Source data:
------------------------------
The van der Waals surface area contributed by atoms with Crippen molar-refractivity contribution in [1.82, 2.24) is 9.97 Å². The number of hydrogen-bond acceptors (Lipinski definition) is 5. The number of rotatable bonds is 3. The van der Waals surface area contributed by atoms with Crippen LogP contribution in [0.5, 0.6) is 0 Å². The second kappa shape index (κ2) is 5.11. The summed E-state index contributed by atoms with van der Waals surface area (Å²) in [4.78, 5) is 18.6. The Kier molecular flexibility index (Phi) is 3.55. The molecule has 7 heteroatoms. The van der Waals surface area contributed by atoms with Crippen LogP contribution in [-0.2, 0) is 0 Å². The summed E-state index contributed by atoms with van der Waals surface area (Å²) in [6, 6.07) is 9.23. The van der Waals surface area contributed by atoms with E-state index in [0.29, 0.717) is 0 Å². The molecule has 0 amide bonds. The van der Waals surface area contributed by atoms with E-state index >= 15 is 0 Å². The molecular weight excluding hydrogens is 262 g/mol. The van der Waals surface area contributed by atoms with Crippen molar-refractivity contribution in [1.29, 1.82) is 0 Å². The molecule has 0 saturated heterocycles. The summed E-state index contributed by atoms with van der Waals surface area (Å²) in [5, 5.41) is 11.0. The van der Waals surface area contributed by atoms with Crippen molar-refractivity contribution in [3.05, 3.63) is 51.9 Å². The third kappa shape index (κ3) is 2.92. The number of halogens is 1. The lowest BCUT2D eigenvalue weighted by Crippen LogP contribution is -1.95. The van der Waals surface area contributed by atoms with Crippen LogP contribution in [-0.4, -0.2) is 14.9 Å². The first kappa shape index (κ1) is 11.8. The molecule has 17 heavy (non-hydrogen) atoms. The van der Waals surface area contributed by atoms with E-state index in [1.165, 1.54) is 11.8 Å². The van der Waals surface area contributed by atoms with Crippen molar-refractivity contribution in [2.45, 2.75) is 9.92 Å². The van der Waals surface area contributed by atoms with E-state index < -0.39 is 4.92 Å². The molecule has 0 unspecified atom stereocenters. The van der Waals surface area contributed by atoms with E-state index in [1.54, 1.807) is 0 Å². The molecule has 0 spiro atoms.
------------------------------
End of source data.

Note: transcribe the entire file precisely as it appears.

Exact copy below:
The van der Waals surface area contributed by atoms with Crippen molar-refractivity contribution in [1.82, 2.24) is 9.97 Å². The number of hydrogen-bond acceptors (Lipinski definition) is 5. The number of rotatable bonds is 3. The van der Waals surface area contributed by atoms with Crippen LogP contribution in [0.5, 0.6) is 0 Å². The second kappa shape index (κ2) is 5.11. The summed E-state index contributed by atoms with van der Waals surface area (Å²) in [4.78, 5) is 18.6. The Kier molecular flexibility index (Phi) is 3.55. The molecule has 7 heteroatoms. The van der Waals surface area contributed by atoms with Crippen LogP contribution in [-0.2, 0) is 0 Å². The summed E-state index contributed by atoms with van der Waals surface area (Å²) in [6, 6.07) is 9.23. The van der Waals surface area contributed by atoms with E-state index in [0.29, 0.717) is 0 Å². The molecule has 0 amide bonds. The van der Waals surface area contributed by atoms with E-state index >= 15 is 0 Å². The molecular weight excluding hydrogens is 262 g/mol. The van der Waals surface area contributed by atoms with Crippen molar-refractivity contribution in [1.29, 1.82) is 0 Å². The molecule has 0 saturated heterocycles. The summed E-state index contributed by atoms with van der Waals surface area (Å²) in [5, 5.41) is 11.0. The van der Waals surface area contributed by atoms with Crippen molar-refractivity contribution in [3.05, 3.63) is 51.9 Å². The third kappa shape index (κ3) is 2.92. The number of halogens is 1. The lowest BCUT2D eigenvalue weighted by Crippen LogP contribution is -1.95. The van der Waals surface area contributed by atoms with Crippen LogP contribution in [-0.4, -0.2) is 14.9 Å². The first kappa shape index (κ1) is 11.8. The molecule has 17 heavy (non-hydrogen) atoms. The van der Waals surface area contributed by atoms with E-state index in [1.165, 1.54) is 11.8 Å². The van der Waals surface area contributed by atoms with Crippen molar-refractivity contribution in [2.45, 2.75) is 9.92 Å². The van der Waals surface area contributed by atoms with E-state index < -0.39 is 4.92 Å². The molecule has 0 unspecified atom stereocenters. The van der Waals surface area contributed by atoms with E-state index in [1.54, 1.807) is 0 Å². The molecule has 0 spiro atoms.